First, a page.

an exercise in patience, preparation, and a careful setup both sparing of
these tiny parts, and one's fingers. Most of tighteners have a dimple for
drill centering, but not all. I used a very sharp steel scribe to reinforce
the dimple and/or create new ones. A number of the tighteners are "reversed".
I have no idea whether this was an accident or whether this a subtle esoteric
modeling detail that I overlooked.

The monofilament line is easily and strongly secured into these drilled holes
with ACC, and I secured one end of a measured piece of line into each of the
tightener. With the help of a small stainless radiator clamp on which to draw
a true circumference (Jeff Aley's suggestion), I marked with a pencil each
every place where the bands could NOT go- fill hatch on top, and most saddles
below- and with the help of small pieces of tape to hold each band in place
around the tank, I then secured both ends of the encircling band into the
tightener. I did NOT ACC the bands to the tank, however, leaving that to
later. This method worked quite well, and as I moved forward I was able to
install almost all the bands in one sitting. When pulling these bands tight,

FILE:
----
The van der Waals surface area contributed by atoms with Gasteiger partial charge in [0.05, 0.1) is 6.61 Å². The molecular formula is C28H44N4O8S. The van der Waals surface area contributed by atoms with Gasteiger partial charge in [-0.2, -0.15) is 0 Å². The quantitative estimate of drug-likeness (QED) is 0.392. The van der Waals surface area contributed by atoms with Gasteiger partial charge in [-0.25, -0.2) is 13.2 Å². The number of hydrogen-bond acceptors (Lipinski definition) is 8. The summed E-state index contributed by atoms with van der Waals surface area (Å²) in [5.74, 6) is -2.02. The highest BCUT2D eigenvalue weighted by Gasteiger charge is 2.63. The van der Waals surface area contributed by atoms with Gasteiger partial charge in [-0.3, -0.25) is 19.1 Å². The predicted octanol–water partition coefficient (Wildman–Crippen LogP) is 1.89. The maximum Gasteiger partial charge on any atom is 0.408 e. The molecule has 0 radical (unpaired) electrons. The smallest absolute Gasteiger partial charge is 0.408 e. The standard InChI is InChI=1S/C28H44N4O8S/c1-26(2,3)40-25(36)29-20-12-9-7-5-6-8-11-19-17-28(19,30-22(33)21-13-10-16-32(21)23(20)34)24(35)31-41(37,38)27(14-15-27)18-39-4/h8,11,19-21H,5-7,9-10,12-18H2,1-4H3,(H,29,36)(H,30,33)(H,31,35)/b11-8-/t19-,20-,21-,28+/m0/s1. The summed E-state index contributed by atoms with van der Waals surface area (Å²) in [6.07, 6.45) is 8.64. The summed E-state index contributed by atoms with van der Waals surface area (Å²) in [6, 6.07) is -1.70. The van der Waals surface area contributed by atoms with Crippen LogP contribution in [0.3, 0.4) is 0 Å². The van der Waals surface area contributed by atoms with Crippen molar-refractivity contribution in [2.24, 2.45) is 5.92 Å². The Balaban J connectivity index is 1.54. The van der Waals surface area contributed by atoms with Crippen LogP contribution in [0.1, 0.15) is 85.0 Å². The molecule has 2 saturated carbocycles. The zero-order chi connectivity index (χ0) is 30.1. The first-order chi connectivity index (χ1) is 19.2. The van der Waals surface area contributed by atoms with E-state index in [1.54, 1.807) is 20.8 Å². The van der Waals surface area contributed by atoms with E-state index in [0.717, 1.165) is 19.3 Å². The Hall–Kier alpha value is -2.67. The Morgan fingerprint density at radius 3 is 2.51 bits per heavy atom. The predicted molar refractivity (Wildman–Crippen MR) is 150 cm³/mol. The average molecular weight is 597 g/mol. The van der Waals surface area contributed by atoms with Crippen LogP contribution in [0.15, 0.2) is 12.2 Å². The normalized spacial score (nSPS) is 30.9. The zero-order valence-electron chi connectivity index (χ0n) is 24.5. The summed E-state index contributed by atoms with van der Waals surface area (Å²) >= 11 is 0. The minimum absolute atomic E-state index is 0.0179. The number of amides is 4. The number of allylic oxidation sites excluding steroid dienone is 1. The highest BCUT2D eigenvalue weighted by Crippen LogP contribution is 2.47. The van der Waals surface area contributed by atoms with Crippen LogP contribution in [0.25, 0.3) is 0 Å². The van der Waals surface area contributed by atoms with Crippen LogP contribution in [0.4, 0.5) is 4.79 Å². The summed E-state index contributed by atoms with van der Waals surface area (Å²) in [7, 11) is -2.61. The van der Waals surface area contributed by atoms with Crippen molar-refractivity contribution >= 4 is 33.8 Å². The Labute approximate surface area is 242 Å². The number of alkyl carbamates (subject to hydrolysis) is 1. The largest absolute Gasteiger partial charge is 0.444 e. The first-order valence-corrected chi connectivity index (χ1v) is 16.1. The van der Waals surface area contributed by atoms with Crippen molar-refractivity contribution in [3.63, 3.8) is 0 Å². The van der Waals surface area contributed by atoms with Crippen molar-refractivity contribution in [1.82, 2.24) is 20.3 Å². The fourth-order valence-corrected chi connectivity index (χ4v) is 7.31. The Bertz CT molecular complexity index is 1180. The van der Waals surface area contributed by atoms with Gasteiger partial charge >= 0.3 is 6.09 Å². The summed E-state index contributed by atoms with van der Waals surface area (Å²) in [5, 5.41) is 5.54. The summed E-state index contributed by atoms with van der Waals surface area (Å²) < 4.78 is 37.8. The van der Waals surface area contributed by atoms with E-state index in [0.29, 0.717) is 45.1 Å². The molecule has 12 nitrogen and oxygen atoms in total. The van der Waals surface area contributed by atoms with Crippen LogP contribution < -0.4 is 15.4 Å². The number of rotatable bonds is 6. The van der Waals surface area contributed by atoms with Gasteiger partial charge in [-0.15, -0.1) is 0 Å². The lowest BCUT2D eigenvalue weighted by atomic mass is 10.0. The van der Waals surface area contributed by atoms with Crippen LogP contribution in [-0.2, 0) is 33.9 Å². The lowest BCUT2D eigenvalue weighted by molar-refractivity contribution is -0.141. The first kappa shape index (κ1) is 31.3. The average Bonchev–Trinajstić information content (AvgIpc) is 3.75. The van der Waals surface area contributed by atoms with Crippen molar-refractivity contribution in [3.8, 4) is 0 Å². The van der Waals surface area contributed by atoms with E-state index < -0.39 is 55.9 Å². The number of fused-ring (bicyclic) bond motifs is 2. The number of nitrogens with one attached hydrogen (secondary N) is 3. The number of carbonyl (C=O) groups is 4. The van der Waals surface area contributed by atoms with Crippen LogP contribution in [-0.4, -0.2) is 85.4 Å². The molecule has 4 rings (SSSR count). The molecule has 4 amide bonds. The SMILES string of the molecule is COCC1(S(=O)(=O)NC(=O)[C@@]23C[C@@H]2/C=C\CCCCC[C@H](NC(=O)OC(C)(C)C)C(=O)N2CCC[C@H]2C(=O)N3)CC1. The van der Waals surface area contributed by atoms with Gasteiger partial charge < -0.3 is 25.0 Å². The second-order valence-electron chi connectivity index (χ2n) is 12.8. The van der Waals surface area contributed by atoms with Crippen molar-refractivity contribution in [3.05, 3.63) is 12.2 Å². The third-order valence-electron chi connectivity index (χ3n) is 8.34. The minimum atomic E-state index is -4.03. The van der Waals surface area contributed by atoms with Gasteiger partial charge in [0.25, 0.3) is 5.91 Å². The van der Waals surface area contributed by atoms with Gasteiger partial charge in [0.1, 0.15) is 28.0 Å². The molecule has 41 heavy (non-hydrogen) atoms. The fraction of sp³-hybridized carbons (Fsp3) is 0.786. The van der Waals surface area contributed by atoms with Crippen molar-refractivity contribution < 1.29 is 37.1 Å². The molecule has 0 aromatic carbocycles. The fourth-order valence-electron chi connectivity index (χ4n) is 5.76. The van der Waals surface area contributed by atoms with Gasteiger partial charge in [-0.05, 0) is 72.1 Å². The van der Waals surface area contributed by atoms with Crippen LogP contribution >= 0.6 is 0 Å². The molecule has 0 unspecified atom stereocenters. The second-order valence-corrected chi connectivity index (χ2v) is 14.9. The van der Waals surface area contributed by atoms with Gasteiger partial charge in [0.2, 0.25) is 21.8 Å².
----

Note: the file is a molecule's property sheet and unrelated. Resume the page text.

not a single one pulled out.

Later, I rotated each still-loose band so that the visually-prominent
tighteners were in a pattern roughly approximating that seen on the
prototype. Continuing to use the photos as a guide I then positioned, squared
and cemented each band in the careful sequential parallel patterns seen on
the prototype, using calipers to measure in from the previously-squared ends
of the tank. I tacked each monofilament band at 90ยบ points. They remain
remarkably impervious to routine handling.

I also took the opportunity to also model the "missing" rods or bands (those
in the way of the saddles) once the tank was finally installed (with dabs of
Barge cement). I did so by drilling a #78 hole in the middle of the outer
facing seam between block and tank , ACC'd the fay end of a segment of
monofilament line in the hole, pulled each facing pair together over the top
of the tank and secured them into a tightener. With a surplus of one, there
was just enough of the tighteners in the kit to do this.

The printed directions direct that the tank drain is to be installed- but
where? Although, by exclusion I finally figured what had to be the 'drain